Well-organized heist | 1,400 bushels of canola were stolen from Randy Syvenky’s farm in March
A truckload of canola stolen from a grain bin has left Randy Syvenky disappointed yet motivated to catch the thieves.
About 1,400 bushels of No.1 canola worth $15,000 were recently augered from one of his hopper-bottomed bins in northeastern Edmonton.
Syvenky’s yard, which is located within city limits, contains several 2,000 bu. hopper- bottomed grain bins. On March 19, he discovered that the gates to the yard had been opened, the snow plowed and the canola missing.
Syvenky thinks the canola was stolen the night of March 11. He recalls seeing a grain auger parked at the Horse Hill elementary school three kilometres west of his bins.
He thought at the time that it was unusual for a farmer to leave the auger parked there but chalked it up to a flat tire.
Based on the amount of organization involved, Syvenky thinks the grain heist was carried out by a farmer. He also said the brazen act has been done more than once.
“It’s obviously somebody with knowledge of the farm and has their own equipment,” he said.
“They seemed organized, like they’ve done it before.”
Syvenky thinks it took at least two people and five pieces of machinery to carry out the theft.
The metal gates were opened and 30 metres of snow were cleared from the road, probably using a skid steer. The cleared area was wide enough for a 40 foot triple axle truck to turn around.
Syvenky said he found a pile of canola under the hopper bottom and a trail of canola left behind by the auger.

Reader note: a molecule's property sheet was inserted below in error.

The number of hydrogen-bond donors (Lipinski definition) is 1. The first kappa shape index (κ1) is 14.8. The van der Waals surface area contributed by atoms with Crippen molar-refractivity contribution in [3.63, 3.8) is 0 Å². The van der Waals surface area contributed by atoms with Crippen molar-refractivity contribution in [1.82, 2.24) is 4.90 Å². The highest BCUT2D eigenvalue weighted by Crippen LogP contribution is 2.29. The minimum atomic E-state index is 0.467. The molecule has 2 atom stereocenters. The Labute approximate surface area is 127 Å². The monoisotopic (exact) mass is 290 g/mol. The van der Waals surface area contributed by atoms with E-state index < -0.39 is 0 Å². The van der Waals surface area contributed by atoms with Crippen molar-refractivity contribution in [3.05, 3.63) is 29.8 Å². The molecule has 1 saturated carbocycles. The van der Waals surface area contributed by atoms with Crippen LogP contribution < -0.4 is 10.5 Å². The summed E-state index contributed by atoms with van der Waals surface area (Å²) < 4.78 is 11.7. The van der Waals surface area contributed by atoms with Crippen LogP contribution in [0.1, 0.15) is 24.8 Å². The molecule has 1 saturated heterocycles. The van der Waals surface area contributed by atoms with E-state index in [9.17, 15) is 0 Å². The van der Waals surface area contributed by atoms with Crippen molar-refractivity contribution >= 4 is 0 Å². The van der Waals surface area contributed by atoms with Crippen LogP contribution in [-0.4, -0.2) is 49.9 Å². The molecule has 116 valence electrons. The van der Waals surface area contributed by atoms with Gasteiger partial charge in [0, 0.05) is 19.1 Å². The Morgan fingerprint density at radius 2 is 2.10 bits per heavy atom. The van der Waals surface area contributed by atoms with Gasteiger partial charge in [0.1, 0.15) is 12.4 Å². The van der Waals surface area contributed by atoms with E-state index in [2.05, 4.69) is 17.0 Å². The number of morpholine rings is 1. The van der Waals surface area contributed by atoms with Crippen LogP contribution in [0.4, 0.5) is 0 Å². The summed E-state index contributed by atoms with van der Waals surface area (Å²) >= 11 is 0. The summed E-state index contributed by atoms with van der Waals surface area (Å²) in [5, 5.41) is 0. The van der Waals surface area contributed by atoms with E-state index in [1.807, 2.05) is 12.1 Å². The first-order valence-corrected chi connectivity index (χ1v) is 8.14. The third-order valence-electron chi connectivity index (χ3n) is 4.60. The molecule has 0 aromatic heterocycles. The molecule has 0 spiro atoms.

He said the thieves obviously targeted the canola because many of the other bins contained wheat.
He said Edmonton city police have little knowledge of farming and no experience with stolen grain. As a result, Syvenky has turned part sleuth and is researching other incidents of grain theft as he conducts his own investigation.
He thinks organizations such as the Canola Council of Canada should maintain a database on grain thefts.
“I’ve been trying to research other thefts to try and link them together but I’m having a hard time,” he said.
He has contacted several RCMP rural detachments to notify them of the case in the event of similar incidents.
Syvenky has also asked the managers of seven local elevators to look back through their delivery records for canola shipments of less than 1,400 bu. and keep an eye out for anything suspicious.
“If I don’t do this little bit of groundwork on my own, then well, it’s not going to get done and then there’s zero chance of catching them. Maybe now there’s a one percent chance,” he said.
Syvenky has also posted a sign at the bin site on the busy Manning Freeway offering a reward for information.